My process is pretty strange. I decide on what I want to chart, put it in the game, maybe chart 20 seconds or so of the song, then dump it. Come back a few days later, do a little more, rinse repeat. I can never chart for long periods of time, because I just get frustrated while staring at the editor trying to think of things to do. So I let it sit, think about things, and come back later. It works, but it’s horribly inefficient of course.

Work – Bossfight | Charted by Matt & Konomi

To decide on a song I want to chart, I listen to it a few times, and try to visualize patterns that would work for the song. A lot of repetition in a song is something that will make me throw it out, because repetition is one of my weakest points when charting in my opinion. I don’t know if there is anything about the song that influences the design; I just kind of chart how I think it should play based on the accents in notes, and how I visualized it.

Is there any way that you would describe your charting style? What makes it unique, and what makes it similar when compared to other charters? Are there any patterns you’re particularly fond of?

I’m not entirely sure how I would describe my charting style. I think it’s kind of like the way base game plays (or used to play), but I try not to underchart things. That just feels awful. I try to put most of the focus on movement, because that’s the thing that I find to be the most unique about the game. It is, of course, the main mechanic that sets it apart [from other rhythm games]. I try to go for “flow” above all else, which kind of sacrifices difficulty. I just like how it feels to play the game when you’re in the zone, and everything clicks. As soon as a difficulty spike or something you weren’t ready for takes you out of that flow, it feels pretty jarring to me.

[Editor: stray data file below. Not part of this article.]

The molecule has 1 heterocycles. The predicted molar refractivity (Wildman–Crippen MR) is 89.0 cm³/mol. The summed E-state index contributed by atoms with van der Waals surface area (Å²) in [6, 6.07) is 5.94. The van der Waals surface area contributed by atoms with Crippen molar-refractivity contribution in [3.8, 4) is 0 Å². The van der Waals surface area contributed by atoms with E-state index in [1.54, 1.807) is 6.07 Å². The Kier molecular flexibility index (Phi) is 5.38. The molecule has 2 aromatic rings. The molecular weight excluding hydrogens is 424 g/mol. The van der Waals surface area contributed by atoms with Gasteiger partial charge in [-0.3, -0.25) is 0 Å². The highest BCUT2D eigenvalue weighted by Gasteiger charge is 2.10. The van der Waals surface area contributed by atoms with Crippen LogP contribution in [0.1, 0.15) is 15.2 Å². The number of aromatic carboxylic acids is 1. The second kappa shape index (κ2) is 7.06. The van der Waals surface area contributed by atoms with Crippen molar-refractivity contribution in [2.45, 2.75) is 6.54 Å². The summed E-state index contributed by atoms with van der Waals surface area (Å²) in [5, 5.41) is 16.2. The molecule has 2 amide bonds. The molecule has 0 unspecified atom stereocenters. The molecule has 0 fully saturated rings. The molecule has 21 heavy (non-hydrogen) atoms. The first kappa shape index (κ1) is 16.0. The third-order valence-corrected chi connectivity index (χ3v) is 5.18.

Arbuckle – Landon Podbielski | Charted by Matt

I also like interesting patterns of taps and beats, but I’m bad at playing them so it’s an interesting conundrum. Stride swaps are probably my favorite pattern. It just feels really good to me to hit a beat, use the beat for tactile feedback of when to incorporate the movement, and then hit another note after a color swap. I have them quite a bit in the A for Amiga charts. I also like patterns that go spin-tap spin-tap relatively quickly. That gives a nice tactile feeling between each spin. It’s really simplistic, but it can feel good in the right places.

Are there any other charts or charters that you look to for inspiration in your charts?

I think probably the biggest inspirations for me were Stride and Loosiano. Stride for his interesting patterns (primarily Stride swaps, which I use a lot because they’re fun). And Loosiano for his clean charting, and smooth flow.